The original 1987 "Predator," directed by John McTiernan and starring Schwarzenegger -- yet again -- set the bar high. The sci-fi thriller grossed $59.7 million, the highest of the five "Predator" films and was well-received by critics who deemed it a fun, testosterone-filled adventure.
Nimród Antal's forgettable 2010 "Predators," starring Brody, grossed $52 million and got passable reviews, but two years later it's largely forgotten.
The Verdict: Schwarzenegger by a length.
Arnold Schwarzenegger vs. Colin Farrell
Schwarzenegger proved his action-star prowess once more with Paul Verhoeven's 1990 original "Total Recall." The dystopian thriller brought in $119.4 at the box office and is still considered a classic of the genre.
And then there's Len Wiseman's remake, starring Farrell. The film was released just last Friday, but thus far it has only grossed an underwhelming $28.6 million. Critics weren't so hot for the remake either, arguing that it was an over-hyper, impossible-to-follow muddle.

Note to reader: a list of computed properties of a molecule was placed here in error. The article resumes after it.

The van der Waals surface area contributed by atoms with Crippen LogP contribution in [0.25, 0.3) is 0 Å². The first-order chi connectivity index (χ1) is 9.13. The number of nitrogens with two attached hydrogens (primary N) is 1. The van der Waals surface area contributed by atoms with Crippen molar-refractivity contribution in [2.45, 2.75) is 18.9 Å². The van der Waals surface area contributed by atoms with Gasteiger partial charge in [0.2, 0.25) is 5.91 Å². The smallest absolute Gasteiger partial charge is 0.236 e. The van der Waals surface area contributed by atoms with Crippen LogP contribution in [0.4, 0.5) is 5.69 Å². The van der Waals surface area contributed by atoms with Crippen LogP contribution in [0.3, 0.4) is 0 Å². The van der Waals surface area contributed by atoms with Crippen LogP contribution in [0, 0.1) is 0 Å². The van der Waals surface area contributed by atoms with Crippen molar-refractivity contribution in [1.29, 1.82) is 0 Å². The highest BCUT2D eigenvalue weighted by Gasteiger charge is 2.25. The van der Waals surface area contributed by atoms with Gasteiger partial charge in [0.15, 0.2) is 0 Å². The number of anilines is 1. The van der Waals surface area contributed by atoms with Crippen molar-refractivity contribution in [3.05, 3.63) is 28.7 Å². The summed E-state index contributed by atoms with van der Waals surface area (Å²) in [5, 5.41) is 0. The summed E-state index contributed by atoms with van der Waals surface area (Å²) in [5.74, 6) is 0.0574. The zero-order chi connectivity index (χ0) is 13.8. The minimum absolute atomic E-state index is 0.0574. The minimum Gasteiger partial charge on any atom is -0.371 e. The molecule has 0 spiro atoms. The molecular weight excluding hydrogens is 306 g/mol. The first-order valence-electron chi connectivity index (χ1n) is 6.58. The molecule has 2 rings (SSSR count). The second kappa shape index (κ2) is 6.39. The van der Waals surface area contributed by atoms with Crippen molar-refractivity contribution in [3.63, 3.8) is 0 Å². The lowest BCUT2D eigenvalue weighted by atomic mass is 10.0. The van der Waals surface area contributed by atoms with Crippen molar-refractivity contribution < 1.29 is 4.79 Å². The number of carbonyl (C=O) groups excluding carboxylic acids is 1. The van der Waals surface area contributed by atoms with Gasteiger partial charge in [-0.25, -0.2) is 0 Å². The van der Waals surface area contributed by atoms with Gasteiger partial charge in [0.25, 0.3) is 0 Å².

The Verdict: Do we really have to spell this one out?
Michael Keaton vs. Val Kilmer
Comic book fans nearly rioted when Michael Keaton, then best known for comedies like "Mr. Mom," was cast as the crime fighting vigilante, fearing he'd turn the film into a farce. Audiences didn't seem to mind, however. Tim Burton's 1989 "Batman," starring the quirky Keaton, brought home a whopping $251.2 million. The character's popularity dipped with the 1992 follow-up, "Batman Returns," which grossed $162.8 million, but critics still praised it -- and Michelle Pfeiffer as Catwoman.
Keaton opted out of the third film in the series after Burton left Gotham City behind and Joel Schumacher took over directing chores. Enter Val Kilmer, who had the hair and cheekbones of a leading man but none of Keaton's spark. Kilmer's first and only stint as the caped crusader, 1995's "Batman Forever," did well at the box office, earning $184 million. But it was a critical flop that was chastised for having too many villains (including an over-the-top Jim Carrey as the Riddler).
But Kilmer clashed with Schumacher and found himself out of a job. That set the stage for George Clooney and the pun-filled, codpiece-heavy, big budget disaster that was "Batman & Robin," nearly wrecking the franchise in the process.
The Verdict: Ditching the second sequel didn't do much for Keaton's career -- and once Christian Bale donned the batsuit, with Christopher Nolan at the helm, all the other caped crusaders faded into the background.